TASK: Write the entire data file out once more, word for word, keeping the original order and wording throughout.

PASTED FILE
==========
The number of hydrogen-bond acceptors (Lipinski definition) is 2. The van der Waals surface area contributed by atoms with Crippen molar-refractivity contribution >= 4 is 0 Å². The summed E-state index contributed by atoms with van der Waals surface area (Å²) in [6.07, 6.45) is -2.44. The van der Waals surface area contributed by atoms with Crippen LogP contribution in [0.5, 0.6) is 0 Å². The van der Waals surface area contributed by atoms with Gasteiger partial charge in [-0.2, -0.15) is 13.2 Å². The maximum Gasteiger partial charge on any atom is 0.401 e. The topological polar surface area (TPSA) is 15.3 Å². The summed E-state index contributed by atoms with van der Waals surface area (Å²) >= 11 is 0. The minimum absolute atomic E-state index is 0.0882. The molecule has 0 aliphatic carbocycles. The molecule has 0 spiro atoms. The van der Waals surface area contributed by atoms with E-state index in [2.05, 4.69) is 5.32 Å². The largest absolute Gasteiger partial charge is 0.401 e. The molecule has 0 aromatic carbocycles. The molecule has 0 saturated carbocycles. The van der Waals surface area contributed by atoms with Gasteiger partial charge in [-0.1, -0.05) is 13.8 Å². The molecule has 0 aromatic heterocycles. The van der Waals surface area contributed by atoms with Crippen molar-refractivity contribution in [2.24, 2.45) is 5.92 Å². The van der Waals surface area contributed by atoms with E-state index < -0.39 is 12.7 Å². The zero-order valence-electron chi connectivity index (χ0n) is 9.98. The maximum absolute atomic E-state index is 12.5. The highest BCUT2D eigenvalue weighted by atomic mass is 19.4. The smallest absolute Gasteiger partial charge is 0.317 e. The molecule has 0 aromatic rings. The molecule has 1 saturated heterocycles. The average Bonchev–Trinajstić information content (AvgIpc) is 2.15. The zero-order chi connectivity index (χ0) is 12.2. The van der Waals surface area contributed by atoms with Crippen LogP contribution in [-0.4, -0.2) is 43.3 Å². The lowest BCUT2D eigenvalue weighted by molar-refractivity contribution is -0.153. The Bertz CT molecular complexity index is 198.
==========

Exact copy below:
The number of hydrogen-bond acceptors (Lipinski definition) is 2. The van der Waals surface area contributed by atoms with Crippen molar-refractivity contribution >= 4 is 0 Å². The summed E-state index contributed by atoms with van der Waals surface area (Å²) in [6.07, 6.45) is -2.44. The van der Waals surface area contributed by atoms with Crippen LogP contribution in [0.5, 0.6) is 0 Å². The van der Waals surface area contributed by atoms with Gasteiger partial charge in [-0.2, -0.15) is 13.2 Å². The maximum Gasteiger partial charge on any atom is 0.401 e. The topological polar surface area (TPSA) is 15.3 Å². The summed E-state index contributed by atoms with van der Waals surface area (Å²) >= 11 is 0. The minimum absolute atomic E-state index is 0.0882. The molecule has 0 aliphatic carbocycles. The molecule has 0 spiro atoms. The van der Waals surface area contributed by atoms with E-state index in [2.05, 4.69) is 5.32 Å². The largest absolute Gasteiger partial charge is 0.401 e. The molecule has 0 aromatic carbocycles. The molecule has 0 saturated carbocycles. The van der Waals surface area contributed by atoms with Gasteiger partial charge in [-0.1, -0.05) is 13.8 Å². The molecule has 0 aromatic heterocycles. The van der Waals surface area contributed by atoms with Crippen molar-refractivity contribution in [2.24, 2.45) is 5.92 Å². The van der Waals surface area contributed by atoms with E-state index < -0.39 is 12.7 Å². The zero-order valence-electron chi connectivity index (χ0n) is 9.98. The maximum absolute atomic E-state index is 12.5. The highest BCUT2D eigenvalue weighted by atomic mass is 19.4. The smallest absolute Gasteiger partial charge is 0.317 e. The molecule has 0 aromatic rings. The molecule has 1 saturated heterocycles. The average Bonchev–Trinajstić information content (AvgIpc) is 2.15. The zero-order chi connectivity index (χ0) is 12.2. The van der Waals surface area contributed by atoms with Crippen LogP contribution in [-0.4, -0.2) is 43.3 Å². The lowest BCUT2D eigenvalue weighted by molar-refractivity contribution is -0.153. The Bertz CT molecular complexity index is 198.